Dinner at a Friend's House

Two things were magical about this meal. One was the extraordinary magnum of 1980 DRC La Tâche (I owned a case of this wine at one time and drink every bottle with great joy). I thought that at age 24, even from magnum, this 1980 might have been over the hill ... not a chance! Despite a decrepit looking garnet color that revealed plenty of amber, it exploded from the glass offering up celestial aromas of underbrush, black fruits, smoke, herbs, and a plethora of other good things. Velvety-textured, unctuous, expansive, and broad, this is the type of grand cru Burgundy that drives one nuts and fiscally irresponsible buying up these wines knowing full well that only a small percentage will live up to their pedigree. However, this fully mature magnum, which possessed plenty of sediment, was sublime. It made up for a relatively disappointing performance by some of the other DRC wines. The 1998 DRC Echézeaux revealed a thin, acidic, hard, vegetal character with a hint of rot in the background. The exhibited more vegetal notes along with annoying scents of decaying garbage and foul, earthy notes. That, plus shrill acidity and an absence of fruit, made it undrinkable. Another wine that I have loved in the past, but was badly corked at this dinner, was the 1978 DRC Richebourg. Another great Burgundy was the 1983 Mongéard-Mugneret Grands Echézeaux. From a controversial vintage that produced only a small number of superstars, this is a magnificent wine of unbelievable power, tremendous aromatics, and broad, powerful flavors. It appears capable of lasting another five or more years. The 1985 Dujac Bonnes Mares was tasty and aromatic, but collapsed completely after 15 minutes in the glass.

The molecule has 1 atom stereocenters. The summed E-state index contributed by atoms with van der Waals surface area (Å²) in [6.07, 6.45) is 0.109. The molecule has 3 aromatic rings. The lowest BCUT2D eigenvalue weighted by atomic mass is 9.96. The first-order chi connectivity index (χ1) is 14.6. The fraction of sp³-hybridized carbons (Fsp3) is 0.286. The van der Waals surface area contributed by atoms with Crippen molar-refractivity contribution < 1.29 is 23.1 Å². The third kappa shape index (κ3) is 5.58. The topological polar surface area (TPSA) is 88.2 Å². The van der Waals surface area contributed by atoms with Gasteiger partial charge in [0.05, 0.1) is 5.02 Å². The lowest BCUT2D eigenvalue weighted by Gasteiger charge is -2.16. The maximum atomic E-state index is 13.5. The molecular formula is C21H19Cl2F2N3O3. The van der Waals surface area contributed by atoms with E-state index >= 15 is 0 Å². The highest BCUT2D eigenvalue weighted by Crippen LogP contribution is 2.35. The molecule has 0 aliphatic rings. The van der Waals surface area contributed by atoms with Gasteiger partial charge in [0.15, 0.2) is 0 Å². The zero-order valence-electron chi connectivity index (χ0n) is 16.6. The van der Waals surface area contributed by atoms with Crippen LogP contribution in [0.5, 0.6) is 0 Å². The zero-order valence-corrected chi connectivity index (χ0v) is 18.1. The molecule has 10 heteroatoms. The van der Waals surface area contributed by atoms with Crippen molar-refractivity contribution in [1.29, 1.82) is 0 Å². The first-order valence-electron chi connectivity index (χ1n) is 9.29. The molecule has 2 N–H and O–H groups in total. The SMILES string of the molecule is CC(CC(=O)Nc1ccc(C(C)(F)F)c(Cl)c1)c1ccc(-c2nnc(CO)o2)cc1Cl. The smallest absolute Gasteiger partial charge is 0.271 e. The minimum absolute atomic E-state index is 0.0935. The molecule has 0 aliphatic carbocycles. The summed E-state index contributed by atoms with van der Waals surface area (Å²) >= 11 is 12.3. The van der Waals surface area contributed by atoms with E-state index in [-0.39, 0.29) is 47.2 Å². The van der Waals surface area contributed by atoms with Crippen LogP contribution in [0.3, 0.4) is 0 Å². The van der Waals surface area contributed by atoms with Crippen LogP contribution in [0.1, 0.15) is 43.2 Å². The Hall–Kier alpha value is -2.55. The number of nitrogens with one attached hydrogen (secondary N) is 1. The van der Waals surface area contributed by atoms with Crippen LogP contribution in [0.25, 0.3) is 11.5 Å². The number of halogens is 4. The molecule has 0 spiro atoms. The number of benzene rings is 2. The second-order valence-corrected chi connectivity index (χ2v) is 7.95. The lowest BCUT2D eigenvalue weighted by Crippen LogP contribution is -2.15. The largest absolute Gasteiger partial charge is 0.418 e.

As for the white Burgundies, we opened an oxidized bottle of the 1995 Verget Chablis Valmur. Even though it had been decanted (as recommended by Pierre Rovani), it exhibited an evolved color as well as tired, old flavors. The other white Burgundies performed well. The highlights included the 1992 Domaine Leflaive Bâtard-Montrachet and 1989 Louis Latour Corton-Charlemagne. Lest I forget, the 1989 Krug also revealed a trace of oxidation, making all of us check the calendar to be sure it wasn't Friday, the 13th.

Despite the vinous disappointments, Lobel's meaty, juicy skirt steaks, cooked to perfection on a hot grill, and drunk with the magical 1980 La Tâche, resulted in a terrific evening.

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